Frequently Asked Questions About the iPad
What is an iPad?
There was a time in the no too recent past where people had never seen an iPad. Since its intoduction in 2010, there are hundreds of millions of iPads on the market, and every other tablet (whether Android or Windows based) is built off the original idea of the iPad. In its original format, the iPad was the first commercially successful tablet computer, based on the same core functionality of an iPhone and an iPod Touch. The additional real estate of the iPad Air, a 9.7 inch screen, makes a world of difference in usability from the iPod Touch or iPhone, as everything is bigger on the larger screen. Even the iPad Mini has a 7.9 inch screen, dwarfing the four inch screen of current iPod Touches and iPhones. This means that more information can be displayed on the screen, web pages require less scrolling, scanned (or PDF) documents are nearly their original size, and the on-screen keyboard is larger. Recent versions of the iPad are faster, have a high-pixel screen (“Retina”), and have improved cameras over previous models (the original iPad did not have a camera).
The addition of the 7.9 inch iPad Mini changes the definition of the iPad slightly, as it is a physically smaller device (in size, thickness, and weight) but it retains all of the main functionality of the larger iPad. The iPad mini is the least expensive way to get into the updated world of the iPad, starting at $399. Still for most musicians, the 9.7 inch iPad Air is a better choice.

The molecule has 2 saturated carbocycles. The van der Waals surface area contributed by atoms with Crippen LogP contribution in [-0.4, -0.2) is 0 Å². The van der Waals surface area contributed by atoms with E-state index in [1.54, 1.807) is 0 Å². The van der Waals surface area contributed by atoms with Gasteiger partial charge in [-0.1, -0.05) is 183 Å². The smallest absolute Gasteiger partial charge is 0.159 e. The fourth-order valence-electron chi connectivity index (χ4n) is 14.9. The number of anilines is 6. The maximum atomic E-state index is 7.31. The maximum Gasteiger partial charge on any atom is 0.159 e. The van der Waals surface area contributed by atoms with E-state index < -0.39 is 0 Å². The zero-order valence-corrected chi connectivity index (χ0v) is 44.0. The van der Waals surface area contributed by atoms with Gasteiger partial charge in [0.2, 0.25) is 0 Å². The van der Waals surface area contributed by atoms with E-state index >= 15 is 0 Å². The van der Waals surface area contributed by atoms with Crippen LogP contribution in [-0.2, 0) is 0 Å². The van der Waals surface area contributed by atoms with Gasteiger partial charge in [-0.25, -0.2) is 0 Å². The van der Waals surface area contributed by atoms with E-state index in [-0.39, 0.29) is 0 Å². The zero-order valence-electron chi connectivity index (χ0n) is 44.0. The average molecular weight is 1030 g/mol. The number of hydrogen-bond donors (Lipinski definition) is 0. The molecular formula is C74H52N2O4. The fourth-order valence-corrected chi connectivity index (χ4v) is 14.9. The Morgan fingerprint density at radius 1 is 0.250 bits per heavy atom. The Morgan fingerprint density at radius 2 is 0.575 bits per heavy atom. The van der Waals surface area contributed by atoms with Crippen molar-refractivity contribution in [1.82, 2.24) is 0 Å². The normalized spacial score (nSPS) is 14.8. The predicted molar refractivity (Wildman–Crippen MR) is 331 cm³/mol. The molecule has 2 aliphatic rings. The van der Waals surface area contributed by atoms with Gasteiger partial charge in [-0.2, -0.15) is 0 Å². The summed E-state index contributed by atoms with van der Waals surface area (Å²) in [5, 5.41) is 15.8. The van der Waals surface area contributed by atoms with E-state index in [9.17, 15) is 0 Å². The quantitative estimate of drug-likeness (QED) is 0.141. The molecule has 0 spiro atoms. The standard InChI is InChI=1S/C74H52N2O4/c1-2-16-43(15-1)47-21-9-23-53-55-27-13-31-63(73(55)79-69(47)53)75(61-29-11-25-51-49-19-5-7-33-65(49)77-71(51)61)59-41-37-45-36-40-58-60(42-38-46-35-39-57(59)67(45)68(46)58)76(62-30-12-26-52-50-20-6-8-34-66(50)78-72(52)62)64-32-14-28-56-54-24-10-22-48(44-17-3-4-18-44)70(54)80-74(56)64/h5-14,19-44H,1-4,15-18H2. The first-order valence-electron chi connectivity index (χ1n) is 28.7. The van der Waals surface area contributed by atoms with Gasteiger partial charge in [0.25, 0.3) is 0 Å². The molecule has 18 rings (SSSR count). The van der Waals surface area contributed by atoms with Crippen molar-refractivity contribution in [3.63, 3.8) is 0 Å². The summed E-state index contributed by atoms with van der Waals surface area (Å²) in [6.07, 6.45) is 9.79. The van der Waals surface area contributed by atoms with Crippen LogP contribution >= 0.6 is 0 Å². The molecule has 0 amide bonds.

The iPad has a battery which lasts ten hours, which makes it an ideal device in the educational setting. On the other hand, the iPad is smaller and lighter than any notebook computer, even Apple’s own 11 inch MacBook Air. The iPad is built on Apple’s iOS, the same operating system that runs iPhones, iPod Touches, iPod Nanos, Apple TVs, and of course, the iPad itself. iOS is an operating system that features one task at a time, with the ability to quickly switch between apps that are loaded–this is a different approach than Windows/Mac/Linux, where multi-tasking is the way to do things.
The iPad is currently in its fifth generation, but the second-generation (iPad 2) and original iPad Mini are also on the market. Right now, buy at least a 32GB iPad Air or iPad Mini with Retina Display. Avoid the iPad 2 or the original iPad Mini.
What’s the big deal about an iPad?
For some, the iPad may be a “gotta have” trend. But for many users, it is a device that can fill the gap of computing needs away from a full-blown computer. It is the combination of ease of use, portability, operating system, apps and battery life that makes the iPad so popular with users. The devices have been adopted by the corporate world, education, and the medical sciences. The iPad is only limited by the apps developed for it. At the most recent time of updating of this FAQ, there were 350,000 apps tweaked for the iPad’s interface. Some of those apps are incredible, and most of them cost a fraction of what a desktop version of an app would cost. Many users also like the lack of multi-tasking, as the iPad generally does one thing at a time. This simplifies life and allows you to focus on one thing in a hectic world.